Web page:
Critics Consensus

Critics Consensus: The Expendables 3 is a Dull Reunion

Plus, Let's Be Cops is criminally short on laughs, and The Giver looks nice but lacks passion.

by | August 14, 2014 | Comments

This week at the movies, we’ve got aging tough guys (The Expendables 3, starring Sylvester Stallone and Jason Statham), fake policemen (Let’s Be Cops, starring Damon Wayans Jr. and Jake Johnson), and a rogue nonconformist (The Giver, starring Brenton Thwaites and Jeff Bridges). What do the critics have to say?

The Expendables 3


One of the primary pleasures of the Expendables franchise has been the chance to gaze at a staggering array of stars, and The Expendables 3 is no exception. This time out, Sylvester Stallone, Jason Statham, Jet Li, Arnold Schwarzenegger, and many more, team up with the likes of Antonio Banderas, Wesley Snipes, Harrison Ford, and Mel Gibson, among others. However, critics say the movie itself is disappointingly thin and predictable. After a mission goes wrong, Barney Ross (Sylvester Stallone) disbands the Expendables and brings in a younger crew to replace them. But when his new recruits are captured by a diabolical arms dealer, it’s up to Ross’ old buddies to rescue them. The pundits say The Expendables 3 is more like a class reunion than a movie, and the action set pieces are surprisingly flat.

Let’s Be Cops


Damon Wayans Jr. and Jake Johnson are funny guys, and they share an undeniable comic chemistry on New Girl. Unfortunately, critics say there’s only so much they can do when trapped in a narratively slack, sitcommy vehicle like Let’s Be Cops. Wayans and Johnson star as a pair of average dudes who show up to a masquerade ball dressed as police officers — and are surprised by the amount of respect they receive. So they decide to continue to pretend to be policemen, and eventually discover that they’re in over their heads. The pundits say the stars are worth a chuckle or two, but Let’s Be Cops is basically a collection of skits that fails to do much with its undeniably appealing premise. (Flip through this week’s 24 Frames for a gallery of the best and worst movie cops.)

The Giver


Published in 1993, Lois Lowry’s dystopian young adult novel The Giver won the Newbery Medal, earned a dedicated fan base, and helped to lay the groundwork for the success of everything from The Hunger Games to Divergent. Too bad, then, that that critics say the big-screen adaptation of The Giver feels a little late to the party; despite a strong visual sense, it never generates the feeling of discovery that made the book so potent. Jonas (Brenton Thwaites) is a teenager in a bland, passionless society. While spending time with a wise man called the Giver (Jeff Bridges), he discovers that the world he knows harbors deadly secrets — and it’s this knowledge that makes him a target of the powers that be. The pundits say The Giver is a polished production, but its familiar plotting and limp pacing keep it from distinguishing itself from other recent young adult sci-fi films. (Check out this week’s Total Recall, in which count down co-ster Meryl Streep’s best-reviewed films.)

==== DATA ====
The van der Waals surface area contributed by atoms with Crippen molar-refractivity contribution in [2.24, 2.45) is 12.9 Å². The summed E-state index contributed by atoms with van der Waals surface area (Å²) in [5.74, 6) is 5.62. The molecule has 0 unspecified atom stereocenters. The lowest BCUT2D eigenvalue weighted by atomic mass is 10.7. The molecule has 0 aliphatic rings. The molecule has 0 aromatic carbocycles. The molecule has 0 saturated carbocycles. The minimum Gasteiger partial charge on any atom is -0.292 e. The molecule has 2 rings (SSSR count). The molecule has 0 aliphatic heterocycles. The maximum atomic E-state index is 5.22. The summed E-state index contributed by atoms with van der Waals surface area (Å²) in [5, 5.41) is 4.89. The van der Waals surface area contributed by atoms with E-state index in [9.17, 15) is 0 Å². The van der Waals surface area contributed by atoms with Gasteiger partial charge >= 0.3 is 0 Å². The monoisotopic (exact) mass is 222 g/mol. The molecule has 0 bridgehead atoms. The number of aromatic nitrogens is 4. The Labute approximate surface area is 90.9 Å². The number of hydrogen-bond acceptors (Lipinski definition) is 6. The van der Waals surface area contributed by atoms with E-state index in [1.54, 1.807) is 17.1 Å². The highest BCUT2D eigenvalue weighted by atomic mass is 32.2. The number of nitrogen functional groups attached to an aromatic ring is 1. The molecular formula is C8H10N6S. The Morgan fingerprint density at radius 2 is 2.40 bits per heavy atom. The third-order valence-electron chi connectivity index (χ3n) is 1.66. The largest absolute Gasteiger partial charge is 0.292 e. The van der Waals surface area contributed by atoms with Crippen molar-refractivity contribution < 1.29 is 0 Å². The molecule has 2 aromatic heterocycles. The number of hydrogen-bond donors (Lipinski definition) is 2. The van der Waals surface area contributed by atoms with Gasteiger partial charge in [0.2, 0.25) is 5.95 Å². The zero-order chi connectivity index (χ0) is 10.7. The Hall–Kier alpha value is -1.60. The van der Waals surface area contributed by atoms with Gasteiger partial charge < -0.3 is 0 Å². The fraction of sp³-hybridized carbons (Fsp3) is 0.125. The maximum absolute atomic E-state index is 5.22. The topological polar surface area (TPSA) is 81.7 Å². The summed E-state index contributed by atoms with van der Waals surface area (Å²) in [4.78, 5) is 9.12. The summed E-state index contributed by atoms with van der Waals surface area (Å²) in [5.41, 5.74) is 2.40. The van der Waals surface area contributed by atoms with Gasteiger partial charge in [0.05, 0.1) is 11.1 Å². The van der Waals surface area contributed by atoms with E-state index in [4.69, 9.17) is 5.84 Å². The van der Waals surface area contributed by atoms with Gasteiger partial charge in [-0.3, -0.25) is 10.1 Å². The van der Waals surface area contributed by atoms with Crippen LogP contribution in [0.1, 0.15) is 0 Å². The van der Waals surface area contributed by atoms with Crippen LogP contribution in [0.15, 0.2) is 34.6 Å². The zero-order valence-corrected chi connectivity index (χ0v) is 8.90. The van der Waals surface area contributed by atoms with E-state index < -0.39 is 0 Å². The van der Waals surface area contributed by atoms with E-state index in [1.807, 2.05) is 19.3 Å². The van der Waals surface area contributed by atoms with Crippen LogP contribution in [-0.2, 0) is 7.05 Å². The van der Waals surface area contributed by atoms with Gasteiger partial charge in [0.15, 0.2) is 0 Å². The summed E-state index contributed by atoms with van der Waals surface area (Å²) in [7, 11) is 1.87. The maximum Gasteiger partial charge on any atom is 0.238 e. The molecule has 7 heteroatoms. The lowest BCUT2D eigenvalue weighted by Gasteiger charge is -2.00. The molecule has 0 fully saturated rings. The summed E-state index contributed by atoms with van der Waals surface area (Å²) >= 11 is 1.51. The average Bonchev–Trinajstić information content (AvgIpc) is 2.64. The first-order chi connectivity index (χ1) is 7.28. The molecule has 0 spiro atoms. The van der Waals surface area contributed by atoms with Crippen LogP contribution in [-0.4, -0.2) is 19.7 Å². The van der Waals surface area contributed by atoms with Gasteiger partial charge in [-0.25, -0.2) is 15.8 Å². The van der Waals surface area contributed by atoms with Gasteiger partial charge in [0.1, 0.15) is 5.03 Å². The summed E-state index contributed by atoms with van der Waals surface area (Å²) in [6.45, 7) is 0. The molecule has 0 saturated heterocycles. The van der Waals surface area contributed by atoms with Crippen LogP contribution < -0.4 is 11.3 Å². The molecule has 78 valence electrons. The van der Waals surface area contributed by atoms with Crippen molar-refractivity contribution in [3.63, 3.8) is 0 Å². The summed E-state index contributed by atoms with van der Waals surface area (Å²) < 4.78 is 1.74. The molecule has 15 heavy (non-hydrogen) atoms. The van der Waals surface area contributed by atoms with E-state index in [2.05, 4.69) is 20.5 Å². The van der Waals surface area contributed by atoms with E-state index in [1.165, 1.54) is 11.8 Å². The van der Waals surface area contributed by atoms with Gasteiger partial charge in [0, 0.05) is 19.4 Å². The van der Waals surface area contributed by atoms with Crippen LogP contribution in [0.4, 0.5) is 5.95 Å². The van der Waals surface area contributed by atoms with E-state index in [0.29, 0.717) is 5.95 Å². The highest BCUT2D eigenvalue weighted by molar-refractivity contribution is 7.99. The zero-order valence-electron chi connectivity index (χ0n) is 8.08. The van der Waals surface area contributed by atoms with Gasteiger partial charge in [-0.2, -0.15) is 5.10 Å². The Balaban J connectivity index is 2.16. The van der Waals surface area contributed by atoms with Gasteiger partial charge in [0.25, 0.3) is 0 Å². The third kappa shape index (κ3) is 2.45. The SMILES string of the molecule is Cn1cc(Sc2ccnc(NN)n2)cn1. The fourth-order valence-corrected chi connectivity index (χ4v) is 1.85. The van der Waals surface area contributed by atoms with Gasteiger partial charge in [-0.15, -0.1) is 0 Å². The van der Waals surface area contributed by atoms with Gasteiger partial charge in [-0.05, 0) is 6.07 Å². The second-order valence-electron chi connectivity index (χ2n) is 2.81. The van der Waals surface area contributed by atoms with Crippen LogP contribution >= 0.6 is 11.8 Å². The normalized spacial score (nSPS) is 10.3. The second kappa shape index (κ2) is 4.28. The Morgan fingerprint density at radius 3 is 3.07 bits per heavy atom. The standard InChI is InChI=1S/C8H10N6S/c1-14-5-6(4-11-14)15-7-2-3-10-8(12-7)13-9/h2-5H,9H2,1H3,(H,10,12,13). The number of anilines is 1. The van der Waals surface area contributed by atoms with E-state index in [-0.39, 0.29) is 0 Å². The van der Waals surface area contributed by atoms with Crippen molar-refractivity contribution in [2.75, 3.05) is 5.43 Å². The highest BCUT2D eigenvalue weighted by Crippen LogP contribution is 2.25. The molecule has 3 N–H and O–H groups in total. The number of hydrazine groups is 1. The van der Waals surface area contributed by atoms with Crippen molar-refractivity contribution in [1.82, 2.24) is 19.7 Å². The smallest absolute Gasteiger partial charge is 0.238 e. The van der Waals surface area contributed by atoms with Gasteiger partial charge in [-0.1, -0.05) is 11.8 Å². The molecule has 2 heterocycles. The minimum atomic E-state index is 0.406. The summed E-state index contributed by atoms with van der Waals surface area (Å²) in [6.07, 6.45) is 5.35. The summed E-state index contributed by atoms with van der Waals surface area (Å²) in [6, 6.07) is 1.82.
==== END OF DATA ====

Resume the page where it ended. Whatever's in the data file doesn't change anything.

Also opening this week in limited release:

  • We Are Mari Pepa, a comedy about a band of aspiring punk rockers in Guadalajara, is at 100 percent.
  • Frank, starring Michael Fassbender and Maggie Gyllenhaal in a dramedy about an artsy rock group whose eccentric leader wears a giant papier-mâché mask, is Certified Fresh at 89 percent.
  • The Trip To Italy, starring Steve Coogan and Rob Brydon in a road comedy about two old friends sampling culinary delights and talking about life, is Certified Fresh at 89 percent.
  • Abuse of Weakness, starring Isabelle Huppert in a drama about a filmmaker who is swindled after suffering from a stroke, is at 85 percent.
  • Jealousy, a French drama about an actor who leaves his wife and child for another woman, is at 83 percent.
  • A Will For The Woods, a documentary about a terminally ill man determined to have an environmentally friendly burial, is at 83 percent.
  • Dinosaur 13, a documentary about the lengthy debate over ownership that followed a 1990 T-Rex skeleton discovery, is at 67 percent.
  • Ragnarok, an adventure about an archeologist on the trail of a lost Viking ship, is at 60 percent.
  • Coldwater, a drama about a group of teenagers at a harsh private rehab facility for troubled kids, is at 43 percent.
  • Life After Beth, starring Aubrey Plaza and Dane DeHaan in a comedy about a teenager who dies but promptly returns to life, is at 39 percent.
  • Septic Man, a horror film about a sewage worker who must save his community from killer contaminating the water supply, is at nine percent.

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